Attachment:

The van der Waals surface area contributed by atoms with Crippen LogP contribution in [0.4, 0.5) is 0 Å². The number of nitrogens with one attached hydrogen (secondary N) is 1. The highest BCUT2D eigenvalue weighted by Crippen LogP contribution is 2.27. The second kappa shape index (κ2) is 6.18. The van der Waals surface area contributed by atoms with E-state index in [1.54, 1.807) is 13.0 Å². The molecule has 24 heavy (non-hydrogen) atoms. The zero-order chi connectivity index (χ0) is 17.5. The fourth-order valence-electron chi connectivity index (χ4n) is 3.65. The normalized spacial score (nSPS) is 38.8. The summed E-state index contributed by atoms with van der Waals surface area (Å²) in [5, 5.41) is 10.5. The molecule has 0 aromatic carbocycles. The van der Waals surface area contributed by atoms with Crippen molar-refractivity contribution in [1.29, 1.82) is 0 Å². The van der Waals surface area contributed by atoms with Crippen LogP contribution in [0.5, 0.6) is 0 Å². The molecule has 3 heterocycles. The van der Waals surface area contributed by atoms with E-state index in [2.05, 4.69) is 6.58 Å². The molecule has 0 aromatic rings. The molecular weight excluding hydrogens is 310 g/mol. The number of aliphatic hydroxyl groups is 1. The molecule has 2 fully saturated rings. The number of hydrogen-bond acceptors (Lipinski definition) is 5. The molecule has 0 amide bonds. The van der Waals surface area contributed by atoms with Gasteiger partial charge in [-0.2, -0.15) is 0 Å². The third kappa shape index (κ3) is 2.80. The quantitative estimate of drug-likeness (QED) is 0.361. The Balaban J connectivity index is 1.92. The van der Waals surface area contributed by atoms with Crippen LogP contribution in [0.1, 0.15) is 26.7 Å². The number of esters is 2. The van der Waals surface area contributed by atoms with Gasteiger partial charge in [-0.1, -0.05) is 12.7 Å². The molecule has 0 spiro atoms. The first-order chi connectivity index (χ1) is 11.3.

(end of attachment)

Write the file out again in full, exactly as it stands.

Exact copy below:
The van der Waals surface area contributed by atoms with Crippen LogP contribution in [0.4, 0.5) is 0 Å². The number of nitrogens with one attached hydrogen (secondary N) is 1. The highest BCUT2D eigenvalue weighted by Crippen LogP contribution is 2.27. The second kappa shape index (κ2) is 6.18. The van der Waals surface area contributed by atoms with E-state index in [1.54, 1.807) is 13.0 Å². The molecule has 24 heavy (non-hydrogen) atoms. The zero-order chi connectivity index (χ0) is 17.5. The fourth-order valence-electron chi connectivity index (χ4n) is 3.65. The normalized spacial score (nSPS) is 38.8. The summed E-state index contributed by atoms with van der Waals surface area (Å²) in [5, 5.41) is 10.5. The molecule has 0 aromatic carbocycles. The van der Waals surface area contributed by atoms with Crippen molar-refractivity contribution in [1.29, 1.82) is 0 Å². The van der Waals surface area contributed by atoms with Crippen LogP contribution in [0.5, 0.6) is 0 Å². The molecule has 3 heterocycles. The van der Waals surface area contributed by atoms with E-state index in [2.05, 4.69) is 6.58 Å². The molecule has 0 aromatic rings. The molecular weight excluding hydrogens is 310 g/mol. The number of aliphatic hydroxyl groups is 1. The molecule has 2 fully saturated rings. The number of hydrogen-bond acceptors (Lipinski definition) is 5. The molecule has 0 amide bonds. The van der Waals surface area contributed by atoms with Gasteiger partial charge in [-0.2, -0.15) is 0 Å². The third kappa shape index (κ3) is 2.80. The quantitative estimate of drug-likeness (QED) is 0.361. The Balaban J connectivity index is 1.92. The van der Waals surface area contributed by atoms with Crippen LogP contribution in [0.1, 0.15) is 26.7 Å². The number of esters is 2. The van der Waals surface area contributed by atoms with Gasteiger partial charge in [-0.1, -0.05) is 12.7 Å². The molecule has 0 spiro atoms. The first-order chi connectivity index (χ1) is 11.3.